The Geography of Pakistan is a profound blend of landscapes varying from plains to deserts, forests, and plateaus ranging from the coastal areas of the Arabian Sea in the south to the mountains of the Karakoram, Hindukush, Himalayas ranges in the north. Pakistan geologically overlaps both with the Indian and the Eurasian tectonic plates where its Sindh and Punjab provinces lie on the north-western corner of the Indian plate while Balochistan and most of the Khyber Pakhtunkhwa lie within the Eurasian plate which mainly comprises the Iranian Plateau. Gilgit-Baltistan and Azad Kashmir lie along the edge of the Indian plate and are prone to violent earthquakes where the two tectonic plates collide.
Geography of Pakistan
|Highest point||K2 (8,611 m)|
|Lowest point||Arabian Sea|
|Longest river||Indus River|
|Largest lake||Manchhar Lake|
|Exclusive economic zone||290,000 km2|
Pakistan is bordered by India to the east, Afghanistan to the northwest and Iran to the west while China borders the country in the northeast. The nation is geopolitically placed within some of the most controversial regional boundaries which share disputes and have many-a-times escalated military tensions between the nations, e.g., that of Kashmir with India and the Durand Line with Afghanistan. Its western borders include the Khyber Pass and Bolan Pass that have served as traditional migration routes between Central Eurasia and South Asia.
At 881,913 square kilometres (340,509 sq mi), Pakistan is the 33rd largest country by area, little more than twice the size of the US state of California, and slightly larger than the Canadian province of Alberta.
Pakistan shares its borders with four neighbouring countries – People’s Republic of China, Afghanistan, India, and Iran while Tajikistan is separated by thin Wakhan Corridor– adding up to about 7,307 km (4,540.4 mi) in length (excluding the coastal areas).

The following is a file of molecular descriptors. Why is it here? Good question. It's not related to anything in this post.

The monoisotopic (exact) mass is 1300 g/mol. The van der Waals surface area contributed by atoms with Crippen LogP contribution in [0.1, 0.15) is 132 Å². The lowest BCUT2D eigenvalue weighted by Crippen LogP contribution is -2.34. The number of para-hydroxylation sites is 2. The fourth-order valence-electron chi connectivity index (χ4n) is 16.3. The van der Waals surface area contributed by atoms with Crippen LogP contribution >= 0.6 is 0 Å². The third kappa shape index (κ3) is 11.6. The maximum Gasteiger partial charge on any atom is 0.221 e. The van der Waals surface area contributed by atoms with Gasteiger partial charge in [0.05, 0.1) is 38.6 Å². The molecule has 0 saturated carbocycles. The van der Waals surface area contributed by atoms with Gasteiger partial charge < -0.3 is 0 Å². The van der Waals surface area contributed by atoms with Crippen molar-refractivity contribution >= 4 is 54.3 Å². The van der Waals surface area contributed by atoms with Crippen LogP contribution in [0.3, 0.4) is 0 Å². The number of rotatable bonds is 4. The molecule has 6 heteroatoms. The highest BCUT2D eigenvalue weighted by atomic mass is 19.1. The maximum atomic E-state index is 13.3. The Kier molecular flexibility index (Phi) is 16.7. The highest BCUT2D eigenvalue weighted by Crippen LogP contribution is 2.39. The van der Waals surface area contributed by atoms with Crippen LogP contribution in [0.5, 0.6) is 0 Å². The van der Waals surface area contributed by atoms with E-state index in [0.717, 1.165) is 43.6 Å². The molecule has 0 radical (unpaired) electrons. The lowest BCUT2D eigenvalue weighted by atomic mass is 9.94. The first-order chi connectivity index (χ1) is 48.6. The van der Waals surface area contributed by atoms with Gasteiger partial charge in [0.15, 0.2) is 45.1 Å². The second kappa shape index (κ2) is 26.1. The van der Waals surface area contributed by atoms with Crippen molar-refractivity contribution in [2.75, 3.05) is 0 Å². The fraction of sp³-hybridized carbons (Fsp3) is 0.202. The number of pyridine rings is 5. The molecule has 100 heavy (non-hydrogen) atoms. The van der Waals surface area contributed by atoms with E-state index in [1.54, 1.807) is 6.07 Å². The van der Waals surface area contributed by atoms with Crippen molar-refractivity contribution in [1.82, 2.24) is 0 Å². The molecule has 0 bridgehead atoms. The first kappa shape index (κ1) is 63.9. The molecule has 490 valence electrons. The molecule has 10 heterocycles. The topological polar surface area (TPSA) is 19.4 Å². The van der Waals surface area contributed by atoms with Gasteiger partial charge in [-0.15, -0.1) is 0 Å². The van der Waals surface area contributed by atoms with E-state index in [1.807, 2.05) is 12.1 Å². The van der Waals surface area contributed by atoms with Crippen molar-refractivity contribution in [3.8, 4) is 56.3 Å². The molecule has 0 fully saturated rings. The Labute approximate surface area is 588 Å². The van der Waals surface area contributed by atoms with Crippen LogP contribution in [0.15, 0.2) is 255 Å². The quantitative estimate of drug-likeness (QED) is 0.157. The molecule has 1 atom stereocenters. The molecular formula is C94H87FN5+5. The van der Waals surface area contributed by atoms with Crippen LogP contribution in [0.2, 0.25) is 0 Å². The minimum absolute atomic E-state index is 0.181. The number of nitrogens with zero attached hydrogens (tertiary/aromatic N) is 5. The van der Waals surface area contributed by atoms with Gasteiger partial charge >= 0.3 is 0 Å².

The border with Afghanistan which is known as the Durand Line, 2,670 km (1,659.1 mi), which runs from the Hindu Kush and the Pamir Mountains. A narrow strip of Afghanistan territory called the Wakhan Corridor extends between Pakistan and Tajikistan.
The eastern tip of the Wakhan Corridor starts the Sino-Pak border between the People’s Republic of China and Pakistan spanning about 559 km (347.3 mi). It carries on south-eastward and ends near the Karakoram Pass. This line was determined from 1961 to 1965 in a series of agreements between China and Pakistan and finally on 3 March 1963 both the governments, of Islamabad and Beijing, formally agreed. It is understood that if the dispute over Kashmir is resolved, the border would need to be discussed again.
The Northern Areas has five of the world’s seventeen highest peaks along with highest range of mountains the Karakoram and Himalayas. It also has such extensive glaciers that it has sometimes been called the “Third Pole”. The international border-line has been a matter of pivotal dispute between Pakistan and India ever since 1947, and the Siachen Glacier in northern Kashmir has been an important arena for fighting between the two sides since 1984, although far more soldiers have died of exposure to the cold than from any skirmishes in the conflict between their National Armies facing each other.
The boundary with Iran, 959 km (595.9 mi), was first delimited by a British commission in the same year as the Durand Line was demarcated, separating Iran from what was then British India’s Baluchistan province. Modern Iran has a province named Sistan va Baluchistan that borders Pakistan and has Baluchis in an ethnic majority. In 1957 Pakistan signed a frontier agreement with Iran in Rawalpindi according to which the border was officially declared and the two countries haven’t had this border as a subject of serious dispute at all